**Cartesian equation and vector equation of a line, coplanar and skew lines, the shortest distance between two lines**

The vector $\overrightarrow{AB}$ has a definite length while the line AB is a line passing through the points A and B and has infinite length. It can be identified by a linear combination of a position vector and a free vector

In coordinate geometry, the equation of a line is y = mx + c. The equation gives the value (coordinate) of y for any point which lies on the line.The vector equation of a line must show position vector of any point on the line along with a free vector to accommodate all the points in the line.The vector equation of the line through 2 separate fixed points A and B can be written as:

The vector equation of the line through a fixed point *A* and parallel to the vector **p** is given by:

**Example:**

Find the equation of the line passing through the points *A* and *B* with position vectors *a* and *b* where

**Solution:**

In this example we had:

Hence,

However, the value of t for any particular point can be altered because it is a free vector.

The Cartesian equation of a line is given below

where the position vector of the point on the line is and the direction vector is $\lbrack

\begin{matrix}

a_{1} & \\

a_{2} & \\

a_{3} & \\

\end{matrix}

\rbrack $ and the direction vector is $\lbrack \begin{matrix}

p_{1} & \\

p_{2} & \\

p_{3} & \\

\end{matrix}

\rbrack $

Therefore: Parametric equation can be written as:

Cartesian equation can be written as:

Shortest distance from a point to a line:

**Find the shortest distance between $\overrightarrow{r}=(\begin{matrix}
1 & \\
3 & \\
1 & \\
\end{matrix}
)+\lambda (\begin{matrix}
2 & \\
3 & \\
2 & \\
\end{matrix}
)$ and point P (1,2,3).**

(The goal is to find Q first, and then $\vert \overrightarrow{PQ}\vert $)

Point Q is on the line, hence its coordinates must satisfy line equation: $(\begin{matrix}

x_{Q} & \\

y_{Q} & \\

z_{Q} & \\

\end{matrix}

)=(\begin{matrix}

1+2\lambda & \\

3+3\lambda & \\

1+2\lambda & \\

\end{matrix}

)?\overrightarrow{PQ}=(\begin{matrix}

2\lambda & \\

1+3\lambda & \\

-2+2\lambda & \\

\end{matrix}

)$

$(\begin{matrix}

2\lambda & \\

1+3\lambda & \\

-2+2\lambda & \\

\end{matrix}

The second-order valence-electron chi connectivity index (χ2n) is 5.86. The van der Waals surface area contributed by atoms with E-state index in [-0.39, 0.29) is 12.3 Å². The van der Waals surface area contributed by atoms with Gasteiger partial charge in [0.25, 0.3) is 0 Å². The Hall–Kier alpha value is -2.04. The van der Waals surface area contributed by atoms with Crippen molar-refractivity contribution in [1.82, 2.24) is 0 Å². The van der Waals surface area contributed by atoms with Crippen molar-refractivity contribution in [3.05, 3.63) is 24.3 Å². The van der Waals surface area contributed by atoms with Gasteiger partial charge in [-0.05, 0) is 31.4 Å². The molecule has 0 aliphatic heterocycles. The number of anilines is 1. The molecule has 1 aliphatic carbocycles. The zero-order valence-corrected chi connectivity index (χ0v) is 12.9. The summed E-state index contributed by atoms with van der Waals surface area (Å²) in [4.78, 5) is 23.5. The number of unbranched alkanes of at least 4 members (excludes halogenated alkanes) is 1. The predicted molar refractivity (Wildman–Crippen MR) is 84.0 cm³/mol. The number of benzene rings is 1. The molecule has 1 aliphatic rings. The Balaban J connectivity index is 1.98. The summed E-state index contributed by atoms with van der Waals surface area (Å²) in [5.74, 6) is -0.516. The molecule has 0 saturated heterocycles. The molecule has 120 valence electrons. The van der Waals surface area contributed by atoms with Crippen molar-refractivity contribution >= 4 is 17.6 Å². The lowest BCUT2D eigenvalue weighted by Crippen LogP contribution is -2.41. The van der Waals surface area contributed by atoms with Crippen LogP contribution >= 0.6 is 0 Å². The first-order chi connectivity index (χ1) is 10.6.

).(\begin{matrix}

2 & \\

3 & \\

2 & \\

\end{matrix}

)=0$\\

$ . 4\lambda +3+9\lambda -4+4\lambda

=0 ⇒ 17 \lambda =1 ⇒\lambda =\frac{1}{17}$\\

$ ⇒ \overrightarrow{PQ}=(\begin{matrix}

2/17 & \\

20/17 & \\

32/17 & \\

\end{matrix}

) ⇒ find \vert \overrightarrow{PQ}\vert$

In a 3D space, the lines are coplanar when they lie on the same plane and these lines can either be intersecting, parallel or coincident to each other.

Skew Lines are lines that are not parallel but do not meet. They lie in non-parallel planes.

$\overrightarrow{r}=\overrightarrow{a}+\lambda \overrightarrow{b} and \overrightarrow{r}=\overrightarrow{c}+\mu \overrightarrow{d}$can be found as:The cross product of $\overrightarrow{b}$ and $\overrightarrow{d}$ is perpendicular

to both lines, as is the unit vector:${n}=\frac{\overrightarrow{b}\times \overrightarrow{d}}{\vert \overrightarrow{b}\times \overrightarrow{d}\vert }$

The distance between the lines is then $d=\vert {n} .(\overrightarrow{c}-\overrightarrow{a})\vert $

**Example:**

$\overrightarrow{r_{1}}=\lbrack \begin{matrix}

1 & \\

2 & \\

3 & \\

\end{matrix}

\rbrack +\lambda \lbrack \begin{matrix}

4 & \\

5 & \\

6 & \\

\end{matrix}

\rbrack $ and $\overrightarrow{r_{2}}=\lbrack -\begin{matrix}

1 & \\

2 & \\

-1 & \\

\end{matrix}

\rbrack +\mu \lbrack \begin{matrix}

2 & \\

0 & \\

3 & \\

\end{matrix}

\rbrack $

Are the lines

∙ the same?…….check by inspection

∙ parallel?………check by inspection

skew or do they have one point in common?

$\overrightarrow{r_{1}}=\overrightarrow{r_{2}}$ solving will give 3 equations in and µ.

Solve two of the equations to find two unknowns: and µ.

If we notice that the values of and µ do not satisfy the third equation then it means that the lines are skew which means that they do not intersect each other. It the values obtained to satisfy the three equations then substitute the value of or µ into the appropriate line and find the point of intersection.

Example:

Line 1: $ x=-1+2s, y=1-2s, z=1+4s$

Line 2: $ x=1-t, y=t, z=3-2t$

Line 3: $ x=1+2u, y=-1-u, z=4+3u$

- Show that lines 2 and 3 intersect each other and then find the angle between them

b) Show that line 1 and 3 are skew.

$1-t =1+2u ⇒ t=-2u, t=-1-u ⇒ -2u=-1-u ⇒ u=1 t=-2$

$checking with z: 3-2t=4+3u ?3-2(-2)=4+3(1)$

confirmed intersection $(3, -2, 7)$

direction vectors for line 2 and line 3 are: $\overrightarrow{b}=(\begin{matrix}

-1 & \\

1 & \\

-2 & \\

\end{matrix}

) and \overrightarrow{d}=(\begin{matrix}

2 & \\

-1 & \\

3 & \\

\end{matrix}

)$

$\cos \theta =\frac{\vert \overrightarrow{b} . \overrightarrow{d}\vert }{\vert \overrightarrow{b}\vert \vert \overrightarrow{d}\vert }= \frac{\vert -2-1-6\vert }{\sqrt{1+1+4}\sqrt{4+1+9}}=\frac{9}{\sqrt{84}} ⇒ \theta \approx 10.9^{o}$

b) $-1+2s=1+2u ?2s-2u=2, 1-2s=-1-u ⇒ -2s+u=-2, ⇒ u=0 s=1$

$ checking with z: 1+4s=4+3u ⇒ 1+4(1)=4+3(0) ⇒ 5\ne 4$

⇒no simultaneous solution to all 3 equations.

∴ the line do not meet, and as they are not parallel $(\overrightarrow{b} \ne k\overrightarrow{d} , k\varepsilon R)$ they must be skew.